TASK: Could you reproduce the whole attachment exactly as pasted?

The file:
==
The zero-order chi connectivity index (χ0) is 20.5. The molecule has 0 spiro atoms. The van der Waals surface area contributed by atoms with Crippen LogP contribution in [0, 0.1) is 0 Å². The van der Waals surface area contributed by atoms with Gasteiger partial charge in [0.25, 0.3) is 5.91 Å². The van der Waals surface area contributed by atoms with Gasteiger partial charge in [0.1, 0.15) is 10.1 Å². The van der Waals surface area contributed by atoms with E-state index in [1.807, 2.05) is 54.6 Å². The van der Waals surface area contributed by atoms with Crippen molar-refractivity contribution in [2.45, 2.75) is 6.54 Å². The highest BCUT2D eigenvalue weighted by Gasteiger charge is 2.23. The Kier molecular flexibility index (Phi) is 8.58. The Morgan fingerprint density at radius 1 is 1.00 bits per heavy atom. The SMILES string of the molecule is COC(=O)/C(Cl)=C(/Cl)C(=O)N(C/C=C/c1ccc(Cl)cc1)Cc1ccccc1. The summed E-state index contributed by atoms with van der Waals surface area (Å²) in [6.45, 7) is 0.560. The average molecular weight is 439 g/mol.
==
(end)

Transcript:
The zero-order chi connectivity index (χ0) is 20.5. The molecule has 0 spiro atoms. The van der Waals surface area contributed by atoms with Crippen LogP contribution in [0, 0.1) is 0 Å². The van der Waals surface area contributed by atoms with Gasteiger partial charge in [0.25, 0.3) is 5.91 Å². The van der Waals surface area contributed by atoms with Gasteiger partial charge in [0.1, 0.15) is 10.1 Å². The van der Waals surface area contributed by atoms with E-state index in [1.807, 2.05) is 54.6 Å². The van der Waals surface area contributed by atoms with Crippen molar-refractivity contribution in [2.45, 2.75) is 6.54 Å². The highest BCUT2D eigenvalue weighted by Gasteiger charge is 2.23. The Kier molecular flexibility index (Phi) is 8.58. The Morgan fingerprint density at radius 1 is 1.00 bits per heavy atom. The SMILES string of the molecule is COC(=O)/C(Cl)=C(/Cl)C(=O)N(C/C=C/c1ccc(Cl)cc1)Cc1ccccc1. The summed E-state index contributed by atoms with van der Waals surface area (Å²) in [6.45, 7) is 0.560. The average molecular weight is 439 g/mol.